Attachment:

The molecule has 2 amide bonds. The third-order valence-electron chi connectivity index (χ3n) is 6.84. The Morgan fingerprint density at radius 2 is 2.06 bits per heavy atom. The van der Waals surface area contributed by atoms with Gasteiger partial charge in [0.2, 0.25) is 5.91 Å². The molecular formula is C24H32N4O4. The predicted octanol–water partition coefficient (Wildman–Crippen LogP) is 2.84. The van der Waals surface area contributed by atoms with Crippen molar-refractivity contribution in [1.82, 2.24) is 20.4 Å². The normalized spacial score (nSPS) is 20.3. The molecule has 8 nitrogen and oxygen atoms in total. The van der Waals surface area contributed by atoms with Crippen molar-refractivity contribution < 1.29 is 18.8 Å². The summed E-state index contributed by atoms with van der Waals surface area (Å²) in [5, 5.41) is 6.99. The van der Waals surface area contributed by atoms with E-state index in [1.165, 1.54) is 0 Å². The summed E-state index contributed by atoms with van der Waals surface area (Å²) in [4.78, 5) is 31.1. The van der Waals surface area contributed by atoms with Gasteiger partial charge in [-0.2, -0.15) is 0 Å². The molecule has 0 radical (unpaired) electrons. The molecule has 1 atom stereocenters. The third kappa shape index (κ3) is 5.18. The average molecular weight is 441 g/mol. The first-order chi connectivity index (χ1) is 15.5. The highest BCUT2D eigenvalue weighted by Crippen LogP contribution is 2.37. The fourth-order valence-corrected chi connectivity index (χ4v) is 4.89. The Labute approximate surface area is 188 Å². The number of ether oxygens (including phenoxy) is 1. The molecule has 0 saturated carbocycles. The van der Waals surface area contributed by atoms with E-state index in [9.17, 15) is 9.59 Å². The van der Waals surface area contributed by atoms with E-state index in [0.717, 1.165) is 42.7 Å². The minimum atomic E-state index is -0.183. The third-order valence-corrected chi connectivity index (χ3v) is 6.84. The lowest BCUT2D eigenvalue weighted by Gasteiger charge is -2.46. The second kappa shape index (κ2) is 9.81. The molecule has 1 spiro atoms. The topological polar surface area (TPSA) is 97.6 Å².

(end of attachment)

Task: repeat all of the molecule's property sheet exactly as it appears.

The molecule has 2 amide bonds. The third-order valence-electron chi connectivity index (χ3n) is 6.84. The Morgan fingerprint density at radius 2 is 2.06 bits per heavy atom. The van der Waals surface area contributed by atoms with Gasteiger partial charge in [0.2, 0.25) is 5.91 Å². The molecular formula is C24H32N4O4. The predicted octanol–water partition coefficient (Wildman–Crippen LogP) is 2.84. The van der Waals surface area contributed by atoms with Crippen molar-refractivity contribution in [1.82, 2.24) is 20.4 Å². The normalized spacial score (nSPS) is 20.3. The molecule has 8 nitrogen and oxygen atoms in total. The van der Waals surface area contributed by atoms with Crippen molar-refractivity contribution < 1.29 is 18.8 Å². The summed E-state index contributed by atoms with van der Waals surface area (Å²) in [5, 5.41) is 6.99. The van der Waals surface area contributed by atoms with E-state index in [1.165, 1.54) is 0 Å². The summed E-state index contributed by atoms with van der Waals surface area (Å²) in [4.78, 5) is 31.1. The van der Waals surface area contributed by atoms with Gasteiger partial charge in [-0.2, -0.15) is 0 Å². The molecule has 0 radical (unpaired) electrons. The molecule has 1 atom stereocenters. The third kappa shape index (κ3) is 5.18. The average molecular weight is 441 g/mol. The first-order chi connectivity index (χ1) is 15.5. The highest BCUT2D eigenvalue weighted by Crippen LogP contribution is 2.37. The fourth-order valence-corrected chi connectivity index (χ4v) is 4.89. The Labute approximate surface area is 188 Å². The number of ether oxygens (including phenoxy) is 1. The molecule has 0 saturated carbocycles. The van der Waals surface area contributed by atoms with E-state index in [9.17, 15) is 9.59 Å². The van der Waals surface area contributed by atoms with E-state index in [0.717, 1.165) is 42.7 Å². The minimum atomic E-state index is -0.183. The third-order valence-corrected chi connectivity index (χ3v) is 6.84. The lowest BCUT2D eigenvalue weighted by Gasteiger charge is -2.46. The second kappa shape index (κ2) is 9.81. The molecule has 1 spiro atoms. The topological polar surface area (TPSA) is 97.6 Å².